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Lead Paint Poisoning

Lead Paint PoisoningLead Paint Poisoning

According to the Centers for Disease Control and Prevention (CDC), lead in paint is the most common source of lead poisoning for children. Children who live in homes built prior to 1978 may suffer lead poisoning if they ingest chips of lead-based paint or dust.

In addition to paint, objects, such as toy jewelry, contain lead. In some instances, toy jewelry contains levels of lead that can pose a serious health risk to children.

Children (age seven and younger) are at an increased risk of developing learning disabilities associated with lead poisoning. Even low levels of lead can block an infant’s mental development.

If not detected early, children with high levels of lead in their bodies can suffer from:

  • Behavior and learning problems (such as hyperactivity)
  • Slowed growth
  • Damage to the brain and nervous system
  • Hearing problems
  • Headaches

Lead is also harmful to adults. Adults can suffer from:

  • Difficulties during pregnancy
  • Reproductive problems (in both men and women)
  • High blood pressure
  • Digestive problems
  • Nerve disorders
  • Memory and concentration problems
  • Muscle and joint pain

Although the Federal Government banned lead paint in residential homes, multiple layers of paint remain in homes built before 1978. Lead poisoning has also been reported when homes containing lead-based paint are remodeled or renovated without the precautions taken.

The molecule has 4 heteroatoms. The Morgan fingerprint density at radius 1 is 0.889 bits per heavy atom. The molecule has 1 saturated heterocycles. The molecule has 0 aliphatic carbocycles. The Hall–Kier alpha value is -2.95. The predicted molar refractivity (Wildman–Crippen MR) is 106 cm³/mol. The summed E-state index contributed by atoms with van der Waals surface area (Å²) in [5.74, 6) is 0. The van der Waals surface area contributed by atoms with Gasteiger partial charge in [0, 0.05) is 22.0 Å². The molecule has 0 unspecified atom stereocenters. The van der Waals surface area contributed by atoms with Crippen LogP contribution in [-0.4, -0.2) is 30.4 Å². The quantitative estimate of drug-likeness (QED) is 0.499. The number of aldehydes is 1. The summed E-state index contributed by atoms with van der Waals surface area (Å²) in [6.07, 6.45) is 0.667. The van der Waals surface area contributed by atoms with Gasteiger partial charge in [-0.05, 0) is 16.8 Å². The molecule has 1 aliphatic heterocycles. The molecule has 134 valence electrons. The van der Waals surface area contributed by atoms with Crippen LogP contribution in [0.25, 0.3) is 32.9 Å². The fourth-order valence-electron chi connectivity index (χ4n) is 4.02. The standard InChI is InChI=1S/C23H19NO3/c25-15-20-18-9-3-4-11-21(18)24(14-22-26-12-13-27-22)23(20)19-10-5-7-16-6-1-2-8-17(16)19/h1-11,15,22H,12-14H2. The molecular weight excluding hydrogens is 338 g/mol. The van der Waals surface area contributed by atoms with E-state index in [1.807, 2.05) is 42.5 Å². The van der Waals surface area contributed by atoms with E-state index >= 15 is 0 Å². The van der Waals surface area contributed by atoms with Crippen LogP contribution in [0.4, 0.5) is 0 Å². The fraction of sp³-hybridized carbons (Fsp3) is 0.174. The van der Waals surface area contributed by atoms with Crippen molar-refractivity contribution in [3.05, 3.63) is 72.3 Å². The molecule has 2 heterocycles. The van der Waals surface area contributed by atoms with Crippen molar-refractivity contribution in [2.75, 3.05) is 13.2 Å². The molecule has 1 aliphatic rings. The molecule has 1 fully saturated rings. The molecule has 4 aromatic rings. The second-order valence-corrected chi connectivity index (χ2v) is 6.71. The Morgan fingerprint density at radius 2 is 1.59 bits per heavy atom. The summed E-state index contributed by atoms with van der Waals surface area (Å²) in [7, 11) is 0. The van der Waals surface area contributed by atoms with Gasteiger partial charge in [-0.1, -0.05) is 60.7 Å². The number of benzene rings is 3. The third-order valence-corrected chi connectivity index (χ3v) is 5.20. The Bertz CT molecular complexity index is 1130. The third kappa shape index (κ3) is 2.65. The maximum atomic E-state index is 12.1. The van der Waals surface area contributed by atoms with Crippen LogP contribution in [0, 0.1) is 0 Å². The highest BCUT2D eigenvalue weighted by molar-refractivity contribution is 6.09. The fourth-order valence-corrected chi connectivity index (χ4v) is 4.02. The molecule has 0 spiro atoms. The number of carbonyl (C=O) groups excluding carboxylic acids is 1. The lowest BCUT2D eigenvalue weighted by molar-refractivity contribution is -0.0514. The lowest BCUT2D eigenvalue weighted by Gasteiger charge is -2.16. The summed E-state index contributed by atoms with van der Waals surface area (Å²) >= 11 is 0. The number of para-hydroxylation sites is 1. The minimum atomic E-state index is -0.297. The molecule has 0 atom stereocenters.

Lawsuits can be brought on behalf of children who have suffered lead poisoning. Because children exposed to lead paint may suffer mild to moderate brain damage, these children are entitled to be compensated by those responsible for the poisoning.

Below are some excellent links for additional detailed information regarding lead poisoning and lead poisoning prevention:

Centers for Disease Control (CDC), Childhood Lead Poisoning

Centers for Disease Control (CDC), Lead in Toy Jewelry Q&A

National Lead Information Center

U.S. Environmental Protection Agency, Lead in Paint, Dust & Soil

U.S. Department of Housing and Urban Development, Office of Healthy Homes & Lead Hazard Control

American Academy of Pediatrics (search for the keywords “lead paint”)

If your child or someone you know has been exposed to lead paint, we can help you.  Call Cellino & Barnes now at (800) 888-8888 or contact us by clicking on a Lead Paint Attorney.

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